Happy National Athletic Training Month

Spring sports seasons are in full swing and summer leagues will be here before you know it. How can you make sure you are properly conditioned so that you avoid injuries that could sideline you for one game or the season? Spring sport seasons are in full swi g and summer l agues will b h re b f re you know it. How can you ma sure you are p operly conditioned so that you avoid njuries that could sideline y u for one game or the seaso

According to the National Children’s Hospital, 50 percent of sports-related injuries could have been avoided had the athletes completed an effective conditioning and training regimen before starting competition in their respective sport. When you are designing a training program, it’s important to look at these aspects:  Time table: when are you starting? According to the N tional Children’s Hospital, 50 percent f ports-related injuries could hav been avoide ad e athletes completed an effective c ditioni g and training r gim n before starting compet tion in their respective sport. When you are designing a trainin program, it’s important to look at thes a pects:  Tim tabl : wh n are you starting?

 Baseline of fitness  Movement skills  General conditioning principles  Sports-specific goals  The athlete’s physical capacity  Baseline of fitness  Movement skills  General c ditioning rinciples  Sports-specific goals  T athlete’ physic l capacity At LSTC, wh n we work with athletes to create a trainin program, we design the program around four ‘season’ of the sp 1. Post Season– The initial 1-3 mon hs aft the regul r season w n at lete as the opportunity to rest and r cup both mentally and physically. It also giv s athlet an scape to avoid burnout. 2. Off Season– Lasts about 4-6 mon hs aft r the post se son and focuses primarily o s rength, f exibility and e duranc decrease the risk of injury. Intense c ditioning should be performed 3 to 5 times a week. 3. Pre Season– Roughly 1 to 2 months before the regul r seas n, workouts begin to shift from s rength training to p specific c ditioning, agil ty drills and ovement skills to nsure athlete will perf rm optimally at the start of the sea 4. Regul r Season– This involves training 4 to 6 days a week to help maintain aerobic and anaer bic c ditioning to imp fitness level. During this time, weightlifting shoul b don twic a week. General Principles of Conditioning: 1. Warm Up/ C ol Down: Increase bl od flo to warm the muscles 2. Motivation: Ke p athle s int rested; G T CR ATIVE! 3. Overload: Wo k harder than normal o put good stress on the body, wh c will lp the body adapt and improve 4. Consistency: C ditioning regularly is effective 5. Progression: Gradually increase he intensity (reps/weights) to increase athlete’ physical ability 6. In ensity: Wo k harder f short periods of time 7. Specificity: Perform drills specific to athlete’s sport 8. Indiv duality: Design a program specific to the individual athlete 9. Minimize tre s: Push athle e but llow ad qua e rest 10. Safety: Use safe techniques and proper equipment At LSTC, when we work with athletes to create a training program, we design the program around four ‘season’ of the sport: 1. Post Season– The initial 1-3 months after the regular season when the athlete has the opportunity to rest and recuperate both mentally and physically. It also gives the athlete an escape to avoid burnout. 2. Off Season– Lasts about 4-6 months after the post season and focuses primarily on strength, flexibility and endurance to decrease the risk of injury. Intense conditioning should be performed 3 to 5 times a week. 3. Pre Season– Roughly 1 to 2 months before the regular season, workouts begin to shift from strength training to sports- specific conditioning, agility drills and movement skills to ensure the athlete will perform optimally at the start of the season. 4. Regular Season– This involves training 4 to 6 days a week to help maintain aerobic and anaerobic conditioning to improve fitness level. During this time, weightlifting should be done twice a week. General Principles of Conditioning: 1. Warm Up/ Cool Down: Increase blood flow to warm the muscles 2. Motivation: Keep the athletes interested; GET CREATIVE! 3. Overload: Work harder than normal to put good stress on the body, which will help the body adapt and improve 4. Consistency: Conditioning regularly is effective 5. Progression: Gradually increase the intensity (reps/weights) to increase the athlete’s physical ability 6. Intensity: Work harder for short periods of time 7. Specificity: Perform drills specific to the athlete’s sport 8. Individuality: Design a program specific to the individual athlete 9. Minimize stress: Push the athlete but allow adequate rest 10. Safety: Use safe techniques and proper equipment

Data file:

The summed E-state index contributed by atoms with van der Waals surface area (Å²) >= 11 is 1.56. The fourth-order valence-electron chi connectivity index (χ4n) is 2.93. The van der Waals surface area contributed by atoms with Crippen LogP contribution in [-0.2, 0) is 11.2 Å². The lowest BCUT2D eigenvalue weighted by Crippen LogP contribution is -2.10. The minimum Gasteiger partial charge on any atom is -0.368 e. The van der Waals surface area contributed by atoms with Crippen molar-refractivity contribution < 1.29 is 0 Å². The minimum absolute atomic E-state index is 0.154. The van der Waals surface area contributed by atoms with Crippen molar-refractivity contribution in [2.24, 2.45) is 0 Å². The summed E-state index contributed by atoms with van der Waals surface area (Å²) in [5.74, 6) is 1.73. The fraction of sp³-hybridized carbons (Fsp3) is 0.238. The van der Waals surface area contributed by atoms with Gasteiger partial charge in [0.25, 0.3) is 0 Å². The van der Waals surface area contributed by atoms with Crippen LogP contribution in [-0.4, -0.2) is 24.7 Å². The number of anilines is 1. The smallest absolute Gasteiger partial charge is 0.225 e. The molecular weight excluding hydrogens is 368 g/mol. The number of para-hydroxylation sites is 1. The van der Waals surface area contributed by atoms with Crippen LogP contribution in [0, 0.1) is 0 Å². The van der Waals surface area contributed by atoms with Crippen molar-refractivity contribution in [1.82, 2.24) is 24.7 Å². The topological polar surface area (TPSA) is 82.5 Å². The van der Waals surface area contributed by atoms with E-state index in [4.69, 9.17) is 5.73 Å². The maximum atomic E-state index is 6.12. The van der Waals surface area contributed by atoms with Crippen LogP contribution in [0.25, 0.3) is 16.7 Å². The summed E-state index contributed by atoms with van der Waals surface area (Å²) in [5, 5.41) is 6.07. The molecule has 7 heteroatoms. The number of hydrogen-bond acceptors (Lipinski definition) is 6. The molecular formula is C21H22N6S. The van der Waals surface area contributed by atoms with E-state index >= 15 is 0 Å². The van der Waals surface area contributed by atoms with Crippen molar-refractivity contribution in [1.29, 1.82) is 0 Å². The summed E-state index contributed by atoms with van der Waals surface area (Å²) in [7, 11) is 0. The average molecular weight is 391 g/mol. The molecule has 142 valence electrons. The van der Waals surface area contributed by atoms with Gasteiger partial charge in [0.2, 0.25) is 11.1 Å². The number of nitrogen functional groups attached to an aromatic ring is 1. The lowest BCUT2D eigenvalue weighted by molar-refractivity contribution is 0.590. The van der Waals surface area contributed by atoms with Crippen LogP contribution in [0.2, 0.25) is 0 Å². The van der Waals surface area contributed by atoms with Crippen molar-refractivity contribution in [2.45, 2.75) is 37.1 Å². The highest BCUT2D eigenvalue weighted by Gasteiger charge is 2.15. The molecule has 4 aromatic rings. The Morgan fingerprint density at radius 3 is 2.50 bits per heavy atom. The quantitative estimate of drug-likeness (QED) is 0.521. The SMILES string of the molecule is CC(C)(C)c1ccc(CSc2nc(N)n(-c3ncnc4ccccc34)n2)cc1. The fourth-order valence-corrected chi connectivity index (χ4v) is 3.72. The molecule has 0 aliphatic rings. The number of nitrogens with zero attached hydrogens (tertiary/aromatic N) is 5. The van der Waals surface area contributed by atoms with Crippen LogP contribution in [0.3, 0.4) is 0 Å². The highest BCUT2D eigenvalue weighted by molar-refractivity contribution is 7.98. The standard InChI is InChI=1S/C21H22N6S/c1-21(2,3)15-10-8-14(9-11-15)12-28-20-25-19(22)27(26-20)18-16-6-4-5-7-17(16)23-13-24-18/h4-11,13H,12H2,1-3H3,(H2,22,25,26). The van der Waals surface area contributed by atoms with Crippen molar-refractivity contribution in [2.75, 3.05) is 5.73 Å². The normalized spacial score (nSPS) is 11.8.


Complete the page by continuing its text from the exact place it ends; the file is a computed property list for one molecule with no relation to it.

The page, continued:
Continued... It’s important for us to understand the individual athlete’s physical capacity and the sport for which they’re training. We would not work with a long distance runner on heavy weight squats like we would a sprinter simply because these two sports don’t require the same forces on the body. By tailoring each training program, we are helping develop each athlete’s ability to perform at the optimal level of competition. Continu It’s important for us to understand the individua athlete’s physical apacity the sp t for which they’re training. We would n t work with a long dista runner on heavy weight squats like we would a sp inter simply because these sports don’t requir the same forces on the bod . By tailoring each trai program, we are helping dev lop e c athlete’s ability to perform at the opti level of competition.

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